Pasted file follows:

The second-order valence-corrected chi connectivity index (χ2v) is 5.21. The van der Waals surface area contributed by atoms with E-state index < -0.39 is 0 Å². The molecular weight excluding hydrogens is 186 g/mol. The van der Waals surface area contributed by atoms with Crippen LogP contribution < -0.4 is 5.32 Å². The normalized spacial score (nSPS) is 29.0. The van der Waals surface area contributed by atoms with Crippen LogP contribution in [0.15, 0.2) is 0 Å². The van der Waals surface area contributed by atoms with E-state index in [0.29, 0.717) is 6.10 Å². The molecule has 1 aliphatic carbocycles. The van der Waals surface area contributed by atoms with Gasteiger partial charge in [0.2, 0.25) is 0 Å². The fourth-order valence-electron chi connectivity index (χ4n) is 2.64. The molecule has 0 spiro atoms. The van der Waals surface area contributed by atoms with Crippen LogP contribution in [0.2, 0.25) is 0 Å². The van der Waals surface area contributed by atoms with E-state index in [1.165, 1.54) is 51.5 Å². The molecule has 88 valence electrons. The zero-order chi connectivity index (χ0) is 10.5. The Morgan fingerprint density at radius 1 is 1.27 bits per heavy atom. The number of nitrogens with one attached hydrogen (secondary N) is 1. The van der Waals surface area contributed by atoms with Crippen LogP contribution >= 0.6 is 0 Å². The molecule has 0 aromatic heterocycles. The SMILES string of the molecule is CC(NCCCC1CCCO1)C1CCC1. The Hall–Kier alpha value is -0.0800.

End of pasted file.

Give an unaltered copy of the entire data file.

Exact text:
The second-order valence-corrected chi connectivity index (χ2v) is 5.21. The van der Waals surface area contributed by atoms with E-state index < -0.39 is 0 Å². The molecular weight excluding hydrogens is 186 g/mol. The van der Waals surface area contributed by atoms with Crippen LogP contribution < -0.4 is 5.32 Å². The normalized spacial score (nSPS) is 29.0. The van der Waals surface area contributed by atoms with Crippen LogP contribution in [0.15, 0.2) is 0 Å². The van der Waals surface area contributed by atoms with E-state index in [0.29, 0.717) is 6.10 Å². The molecule has 1 aliphatic carbocycles. The van der Waals surface area contributed by atoms with Gasteiger partial charge in [0.2, 0.25) is 0 Å². The fourth-order valence-electron chi connectivity index (χ4n) is 2.64. The molecule has 0 spiro atoms. The van der Waals surface area contributed by atoms with Crippen LogP contribution in [0.2, 0.25) is 0 Å². The van der Waals surface area contributed by atoms with E-state index in [1.165, 1.54) is 51.5 Å². The molecule has 88 valence electrons. The zero-order chi connectivity index (χ0) is 10.5. The Morgan fingerprint density at radius 1 is 1.27 bits per heavy atom. The number of nitrogens with one attached hydrogen (secondary N) is 1. The van der Waals surface area contributed by atoms with Crippen LogP contribution >= 0.6 is 0 Å². The molecule has 0 aromatic heterocycles. The SMILES string of the molecule is CC(NCCCC1CCCO1)C1CCC1. The Hall–Kier alpha value is -0.0800.